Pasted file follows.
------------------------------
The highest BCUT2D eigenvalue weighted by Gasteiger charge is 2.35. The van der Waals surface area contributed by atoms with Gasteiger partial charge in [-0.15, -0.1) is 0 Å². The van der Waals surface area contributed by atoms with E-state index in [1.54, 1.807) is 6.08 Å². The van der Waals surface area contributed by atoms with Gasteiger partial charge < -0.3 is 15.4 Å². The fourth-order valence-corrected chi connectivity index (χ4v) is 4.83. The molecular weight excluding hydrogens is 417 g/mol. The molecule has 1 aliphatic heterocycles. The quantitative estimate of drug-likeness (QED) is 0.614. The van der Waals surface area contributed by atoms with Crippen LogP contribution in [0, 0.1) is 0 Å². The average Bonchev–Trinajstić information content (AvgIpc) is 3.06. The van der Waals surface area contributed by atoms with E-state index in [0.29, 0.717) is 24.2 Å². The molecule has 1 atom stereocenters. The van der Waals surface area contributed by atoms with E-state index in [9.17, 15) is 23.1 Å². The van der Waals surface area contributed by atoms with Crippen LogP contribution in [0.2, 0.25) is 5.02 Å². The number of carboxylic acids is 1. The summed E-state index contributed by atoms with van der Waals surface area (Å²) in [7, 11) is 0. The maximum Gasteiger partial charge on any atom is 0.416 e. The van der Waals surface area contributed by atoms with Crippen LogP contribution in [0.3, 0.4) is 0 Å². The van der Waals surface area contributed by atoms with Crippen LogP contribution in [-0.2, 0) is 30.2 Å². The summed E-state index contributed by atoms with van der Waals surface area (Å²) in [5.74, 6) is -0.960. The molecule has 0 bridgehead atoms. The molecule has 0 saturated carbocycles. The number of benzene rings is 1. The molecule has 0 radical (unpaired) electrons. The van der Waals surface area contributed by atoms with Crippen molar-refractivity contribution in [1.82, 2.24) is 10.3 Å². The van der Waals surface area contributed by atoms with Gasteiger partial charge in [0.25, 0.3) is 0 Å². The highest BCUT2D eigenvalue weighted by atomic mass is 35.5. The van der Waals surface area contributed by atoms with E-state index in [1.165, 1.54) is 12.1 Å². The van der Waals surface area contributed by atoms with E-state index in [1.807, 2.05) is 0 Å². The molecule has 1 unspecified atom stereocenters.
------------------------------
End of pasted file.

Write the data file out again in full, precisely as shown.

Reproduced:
The highest BCUT2D eigenvalue weighted by Gasteiger charge is 2.35. The van der Waals surface area contributed by atoms with Gasteiger partial charge in [-0.15, -0.1) is 0 Å². The van der Waals surface area contributed by atoms with E-state index in [1.54, 1.807) is 6.08 Å². The van der Waals surface area contributed by atoms with Gasteiger partial charge < -0.3 is 15.4 Å². The fourth-order valence-corrected chi connectivity index (χ4v) is 4.83. The molecular weight excluding hydrogens is 417 g/mol. The molecule has 1 aliphatic heterocycles. The quantitative estimate of drug-likeness (QED) is 0.614. The van der Waals surface area contributed by atoms with Crippen LogP contribution in [0, 0.1) is 0 Å². The average Bonchev–Trinajstić information content (AvgIpc) is 3.06. The van der Waals surface area contributed by atoms with E-state index in [0.29, 0.717) is 24.2 Å². The molecule has 1 atom stereocenters. The van der Waals surface area contributed by atoms with E-state index in [9.17, 15) is 23.1 Å². The van der Waals surface area contributed by atoms with Crippen LogP contribution in [0.2, 0.25) is 5.02 Å². The number of carboxylic acids is 1. The summed E-state index contributed by atoms with van der Waals surface area (Å²) in [7, 11) is 0. The maximum Gasteiger partial charge on any atom is 0.416 e. The van der Waals surface area contributed by atoms with Crippen LogP contribution in [0.3, 0.4) is 0 Å². The van der Waals surface area contributed by atoms with Crippen LogP contribution in [-0.2, 0) is 30.2 Å². The summed E-state index contributed by atoms with van der Waals surface area (Å²) in [5.74, 6) is -0.960. The molecule has 0 bridgehead atoms. The molecule has 0 saturated carbocycles. The number of benzene rings is 1. The molecule has 0 radical (unpaired) electrons. The van der Waals surface area contributed by atoms with Crippen molar-refractivity contribution in [1.82, 2.24) is 10.3 Å². The van der Waals surface area contributed by atoms with Gasteiger partial charge in [0.25, 0.3) is 0 Å². The highest BCUT2D eigenvalue weighted by atomic mass is 35.5. The van der Waals surface area contributed by atoms with E-state index in [1.165, 1.54) is 12.1 Å². The van der Waals surface area contributed by atoms with E-state index in [1.807, 2.05) is 0 Å². The molecule has 1 unspecified atom stereocenters.